Steve Bomford  33:53

Well, I wish you the best of luck, you and your team the best of luck with this. I’ve got one final question. So for our listeners who want to find out more about the changes, when they’ll become official, and obviously you’ve got a new role around welfare; how do they find out a bit more about that? because I think that is very topical. I think you’re absolutely right and important. And I guess, probably the same answer here is, how do people just get in touch if they want to find out more about the Royal Naval Association?

Bill Oliphant  34:23

Yeah, absolutely. So we have a website and if you just type in ‘Royal Naval Association’,  to your search engine, and hopefully we’ll pop up at the top if the Royal Navy hasn’t popped up slightly one ahead of us, but we’ll be there on that first page, I’m sure. But yeah, that’s the obvious place to look these days. To be perfectly honest, I could give you a telephone number, but nobody will have a pen handy. 

Steve Bomford  34:59

So give us a telephone number, you never know do you because they can always replay this don’t forget. So if you don’t have it to hand, just email it all across to us because I can see – we’re doing this on Zoom – for our listeners’ benefits I can assure you Bill is now operating his phone at haste to ascertain the number for the Royal Naval Association. But if you don’t have it, don’t worry. If you do, please let us… yes, he’s got it. Brilliant. So, what’s the telephone number for those interested?

Bill Oliphant  35:26

So one of the things we did set up, Steve, back in late March, early April, was a helpline number. So that any of our members could get in touch with us and this number is still valid. The office number is Portsmouth obviously, 02392 72 37 47. And our helpline number for out of hours and emergencies is 07542 68 00 82. So, we’re contactable on either of those numbers or indeed, if you look at the website, as we say, royal-naval-association.co.uk, you’ll be able to see a ‘contact us’ and these phone numbers are on the website, of course as well.

Steve Bomford  36:22

Okay, so anybody who Served in the Royal Navy can get in touch, am I right in saying that?

Bill Oliphant  36:27

Absolutely. So the Association is open to the Naval family. So obviously, folk who have Served in, our rulebook says, ‘Her Majesty’s Naval Forces’, so that includes the Royal Navy, the Womens’ Royal Naval Service, the Royal Fleet Auxiliary. If you were a civil servant who went to sea, with the Royal Navy, for example, NAAFI canteen managers and things like that, they’re all eligible to be part of the RNA. But of course, as we say, it’s about the family. So wives, brothers, sisters, family, girlfriends, exes, you know, Associate membership is available as well, for those who have an interest in the Navy and the Association. So as I say, it’s not just for those who Serve, but those who have been touched by Naval Service in some shape or form. So yeah, please come along.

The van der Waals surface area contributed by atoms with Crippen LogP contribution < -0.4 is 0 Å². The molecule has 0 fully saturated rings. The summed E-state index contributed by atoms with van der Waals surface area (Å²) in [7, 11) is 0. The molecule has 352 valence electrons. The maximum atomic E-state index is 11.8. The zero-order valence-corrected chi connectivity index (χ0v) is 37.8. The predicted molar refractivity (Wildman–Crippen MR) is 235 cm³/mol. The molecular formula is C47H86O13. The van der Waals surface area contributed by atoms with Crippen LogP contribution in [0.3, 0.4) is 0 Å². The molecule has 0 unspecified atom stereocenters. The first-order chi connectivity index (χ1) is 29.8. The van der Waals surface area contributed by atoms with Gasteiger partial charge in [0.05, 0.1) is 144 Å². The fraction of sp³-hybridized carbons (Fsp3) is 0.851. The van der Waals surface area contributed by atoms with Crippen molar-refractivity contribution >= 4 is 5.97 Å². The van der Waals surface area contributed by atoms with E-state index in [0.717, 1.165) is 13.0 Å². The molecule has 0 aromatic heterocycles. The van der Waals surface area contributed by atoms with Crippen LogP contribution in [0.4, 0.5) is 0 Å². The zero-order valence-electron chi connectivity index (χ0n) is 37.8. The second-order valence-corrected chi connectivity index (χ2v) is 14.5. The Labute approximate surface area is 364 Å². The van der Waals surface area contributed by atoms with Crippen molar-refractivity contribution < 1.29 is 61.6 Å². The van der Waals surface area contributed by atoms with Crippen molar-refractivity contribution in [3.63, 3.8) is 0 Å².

Steve Bomford  37:50

So that’s great, thank you very much for that, thank you for all the information. I, once again, have learned quite a lot. And so, just a reminder to our listeners, that if they want to get in touch, you’ve provided all the details. I’m sure me and Mike will talk about it afterwards. I’d just like to say, thank you very much Bill, for your time.

Bill Oliphant  38:08

Steve, it’s an absolute pleasure and for what it’s worth, I think you guys are doing a fabulous job up there at the fort and I hope to be able to take more use of it in the new year when restrictions are lifted, we are a bit more sorted with our new welfare programme manager being in place. And I can assure you, that you guys will be one of the first people that I’ll be inviting her to make contact with when she takes her post up in January. So thank you, thank you for the opportunity for me to talk this afternoon as well. It’s very good of you. Thank you.

Steve Bomford  38:55

Thank you. That’s very kind of you and thank you again for joining us. So Mike, I think that was another fascinating interview. I had to be honest as I said, I didn’t really know much about the Royal Naval Association at all. So again, I’ve learned quite a lot. What did you think?

Mike Davis-Marks  39:14

I learned quite a lot as well. I mean, I although I’ve known Bill since we Served together about 20 years ago now in a dusty desert hut planning for operations, there was a lot in that interview that I didn’t know and you asked the most interesting questions that reveal quite a lot. So I thought it was brilliant.

Steve Bomford  39:38